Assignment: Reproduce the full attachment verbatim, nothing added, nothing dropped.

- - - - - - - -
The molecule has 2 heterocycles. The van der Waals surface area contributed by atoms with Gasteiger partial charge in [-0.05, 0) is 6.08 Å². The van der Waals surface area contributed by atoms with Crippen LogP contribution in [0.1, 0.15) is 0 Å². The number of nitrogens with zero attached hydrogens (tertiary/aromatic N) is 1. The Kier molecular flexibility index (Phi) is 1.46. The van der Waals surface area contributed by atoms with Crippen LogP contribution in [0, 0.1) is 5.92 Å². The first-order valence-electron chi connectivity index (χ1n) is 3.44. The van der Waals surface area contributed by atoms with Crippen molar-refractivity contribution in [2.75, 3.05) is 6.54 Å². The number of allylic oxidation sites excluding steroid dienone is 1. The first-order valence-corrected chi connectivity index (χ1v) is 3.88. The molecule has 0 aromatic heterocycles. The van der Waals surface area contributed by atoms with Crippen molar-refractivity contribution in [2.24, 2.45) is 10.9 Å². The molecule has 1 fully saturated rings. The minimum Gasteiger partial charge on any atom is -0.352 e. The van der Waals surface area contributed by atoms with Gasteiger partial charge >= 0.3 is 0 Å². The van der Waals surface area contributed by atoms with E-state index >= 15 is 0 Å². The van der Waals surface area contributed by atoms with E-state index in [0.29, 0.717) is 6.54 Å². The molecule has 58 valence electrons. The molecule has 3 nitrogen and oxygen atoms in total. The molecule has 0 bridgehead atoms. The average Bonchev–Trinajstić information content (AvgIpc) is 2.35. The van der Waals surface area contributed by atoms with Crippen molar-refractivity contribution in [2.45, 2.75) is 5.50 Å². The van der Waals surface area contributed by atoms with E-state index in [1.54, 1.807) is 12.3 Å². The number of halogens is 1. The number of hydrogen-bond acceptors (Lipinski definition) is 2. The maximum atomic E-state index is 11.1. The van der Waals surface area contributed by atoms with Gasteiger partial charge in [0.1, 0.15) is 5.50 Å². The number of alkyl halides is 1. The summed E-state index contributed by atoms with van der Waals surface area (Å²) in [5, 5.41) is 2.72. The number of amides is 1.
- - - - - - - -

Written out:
The molecule has 2 heterocycles. The van der Waals surface area contributed by atoms with Gasteiger partial charge in [-0.05, 0) is 6.08 Å². The van der Waals surface area contributed by atoms with Crippen LogP contribution in [0.1, 0.15) is 0 Å². The number of nitrogens with zero attached hydrogens (tertiary/aromatic N) is 1. The Kier molecular flexibility index (Phi) is 1.46. The van der Waals surface area contributed by atoms with Crippen LogP contribution in [0, 0.1) is 5.92 Å². The first-order valence-electron chi connectivity index (χ1n) is 3.44. The van der Waals surface area contributed by atoms with Crippen molar-refractivity contribution in [2.75, 3.05) is 6.54 Å². The number of allylic oxidation sites excluding steroid dienone is 1. The first-order valence-corrected chi connectivity index (χ1v) is 3.88. The molecule has 0 aromatic heterocycles. The van der Waals surface area contributed by atoms with Crippen molar-refractivity contribution in [2.24, 2.45) is 10.9 Å². The molecule has 1 fully saturated rings. The minimum Gasteiger partial charge on any atom is -0.352 e. The van der Waals surface area contributed by atoms with Gasteiger partial charge >= 0.3 is 0 Å². The van der Waals surface area contributed by atoms with E-state index >= 15 is 0 Å². The van der Waals surface area contributed by atoms with E-state index in [0.29, 0.717) is 6.54 Å². The molecule has 58 valence electrons. The molecule has 3 nitrogen and oxygen atoms in total. The molecule has 0 bridgehead atoms. The average Bonchev–Trinajstić information content (AvgIpc) is 2.35. The van der Waals surface area contributed by atoms with Crippen molar-refractivity contribution in [2.45, 2.75) is 5.50 Å². The van der Waals surface area contributed by atoms with E-state index in [1.54, 1.807) is 12.3 Å². The number of halogens is 1. The number of hydrogen-bond acceptors (Lipinski definition) is 2. The maximum atomic E-state index is 11.1. The van der Waals surface area contributed by atoms with Gasteiger partial charge in [0.1, 0.15) is 5.50 Å². The number of alkyl halides is 1. The summed E-state index contributed by atoms with van der Waals surface area (Å²) in [5, 5.41) is 2.72. The number of amides is 1.